Bad Times For Integrated Mining Companies
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The signs are out there that the great fiscal cliff of January 2013 is already having an impact. Various reports are being released by the Congressional Budget Office and the like that if Congress does fail to act this year on matters of expiring Bush era tax cuts and automatic across the board spending cuts, we are sure to see a recession in the first half of 2013. While it is likely that Congress will not allow this to happen, each week that passes makes it more likely that the virtual paralysis in Washington will continue and that inertia (an object at rest tends to stay at rest) will cause draconian economic calamities to ensue.
If that happens, among the first and most vulnerable companies will be the cyclical, capital intensive companies. Such companies are already under pressure from weakened commodity prices that, in the second quarter, helped the overall market to post its weakest quarter in three years. Of course, not only is the large United States' economy staring down a recession, the European market is suffering markedly, and there has been a slowdown not just in China, but in other developing economies as well.
In my view, it would not be all bad news if lost tax cuts and spending cuts do occur. The federal budget deficit would be slashed from somewhere near $1 to $1.1 trillion in fiscal 2013 to about $640 billion, and few would argue that lowering the budget gap is a desirable feature. But the pain of a recession is hard to gauge, as is its length, and most would prefer a more orderly way of attacking our budget gap.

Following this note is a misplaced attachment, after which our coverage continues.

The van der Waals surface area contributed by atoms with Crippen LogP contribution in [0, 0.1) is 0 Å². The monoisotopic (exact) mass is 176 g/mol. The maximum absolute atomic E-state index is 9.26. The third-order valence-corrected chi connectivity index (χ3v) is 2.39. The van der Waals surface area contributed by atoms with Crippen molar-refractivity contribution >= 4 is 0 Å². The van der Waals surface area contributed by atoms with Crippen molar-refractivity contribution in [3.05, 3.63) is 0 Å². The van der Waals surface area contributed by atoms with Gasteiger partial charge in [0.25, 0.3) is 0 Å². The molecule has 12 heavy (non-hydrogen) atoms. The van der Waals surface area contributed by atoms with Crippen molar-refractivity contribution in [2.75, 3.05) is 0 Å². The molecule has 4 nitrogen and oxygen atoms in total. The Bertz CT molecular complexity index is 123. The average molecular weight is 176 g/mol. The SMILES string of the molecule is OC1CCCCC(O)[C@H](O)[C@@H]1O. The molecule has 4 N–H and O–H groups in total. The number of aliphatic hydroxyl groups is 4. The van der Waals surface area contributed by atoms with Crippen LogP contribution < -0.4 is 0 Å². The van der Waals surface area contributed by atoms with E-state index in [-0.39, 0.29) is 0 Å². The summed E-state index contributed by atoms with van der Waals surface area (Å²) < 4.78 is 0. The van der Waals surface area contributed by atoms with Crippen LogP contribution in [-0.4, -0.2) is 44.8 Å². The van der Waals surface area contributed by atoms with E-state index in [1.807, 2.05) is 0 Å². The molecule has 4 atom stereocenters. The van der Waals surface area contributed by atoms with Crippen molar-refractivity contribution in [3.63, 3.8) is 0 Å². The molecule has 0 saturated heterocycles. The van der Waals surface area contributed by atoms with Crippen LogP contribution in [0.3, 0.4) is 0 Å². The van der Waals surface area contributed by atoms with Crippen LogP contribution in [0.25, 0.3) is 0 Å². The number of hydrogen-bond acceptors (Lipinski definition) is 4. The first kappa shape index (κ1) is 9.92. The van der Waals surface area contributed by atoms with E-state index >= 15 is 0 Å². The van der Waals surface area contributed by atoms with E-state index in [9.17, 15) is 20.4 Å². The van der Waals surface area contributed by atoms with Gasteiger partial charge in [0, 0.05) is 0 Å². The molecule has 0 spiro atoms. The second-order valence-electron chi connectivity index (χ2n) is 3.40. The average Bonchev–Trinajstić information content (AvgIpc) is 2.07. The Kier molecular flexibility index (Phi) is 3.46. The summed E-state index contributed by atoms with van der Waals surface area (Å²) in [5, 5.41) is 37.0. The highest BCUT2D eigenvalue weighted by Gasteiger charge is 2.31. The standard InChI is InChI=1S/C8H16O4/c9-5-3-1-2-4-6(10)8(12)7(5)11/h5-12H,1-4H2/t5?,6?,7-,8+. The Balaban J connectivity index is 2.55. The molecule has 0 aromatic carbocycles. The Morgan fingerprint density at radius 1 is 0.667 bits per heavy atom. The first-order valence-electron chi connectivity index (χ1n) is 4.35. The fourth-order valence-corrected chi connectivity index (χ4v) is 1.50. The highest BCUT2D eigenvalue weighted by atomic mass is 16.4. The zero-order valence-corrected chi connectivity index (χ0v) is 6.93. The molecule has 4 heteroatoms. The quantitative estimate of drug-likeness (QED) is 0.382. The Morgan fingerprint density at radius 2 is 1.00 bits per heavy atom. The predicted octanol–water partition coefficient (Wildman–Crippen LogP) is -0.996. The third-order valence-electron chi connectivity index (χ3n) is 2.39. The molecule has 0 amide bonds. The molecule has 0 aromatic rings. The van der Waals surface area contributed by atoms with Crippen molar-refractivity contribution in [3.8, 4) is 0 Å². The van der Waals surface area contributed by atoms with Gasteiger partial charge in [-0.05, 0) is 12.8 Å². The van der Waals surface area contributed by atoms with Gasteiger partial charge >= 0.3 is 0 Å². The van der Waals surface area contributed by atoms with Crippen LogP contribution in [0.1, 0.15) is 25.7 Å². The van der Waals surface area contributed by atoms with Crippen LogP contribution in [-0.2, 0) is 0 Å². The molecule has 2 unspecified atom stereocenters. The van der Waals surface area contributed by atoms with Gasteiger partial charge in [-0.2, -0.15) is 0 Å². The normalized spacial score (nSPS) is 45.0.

There is no surer sign of the expectation of a slowing or receding worldwide economy than a slackening in the price of core industrial elements, such as bauxite, aluminum, coal for energy and steel making, and various rare earth elements. Big mining companies such as BHP Billiton (NYSE: BHP) and Alcoa (NYSE: AA) have seen the same signs, and are cutting back on capital expenditure plans.
What is going on in China is not just a matter of a slowing economy, but also a genuine effort to clean up what has become the leading producer of carbon dioxide in the world. China has committed $372 billion over the next 42 months toward energy conservation and anti-pollution measures. That is part of its broader plan to cut “energy intensity”, or the amount of energy needed for a constant amount of gross national product, by 21% by the end of 2015 from where it stood at 2010. The country plans to reduce carbon dioxide emissions by at least 40% from 2005 levels by 2020. And China is even launching a version of “cap and trade” in several cities across the country, as a prelude for a national program by 2020. In all, it is not a good time to think of increasing coal exports to China, and it is a model of responsible activism that we do not have in America.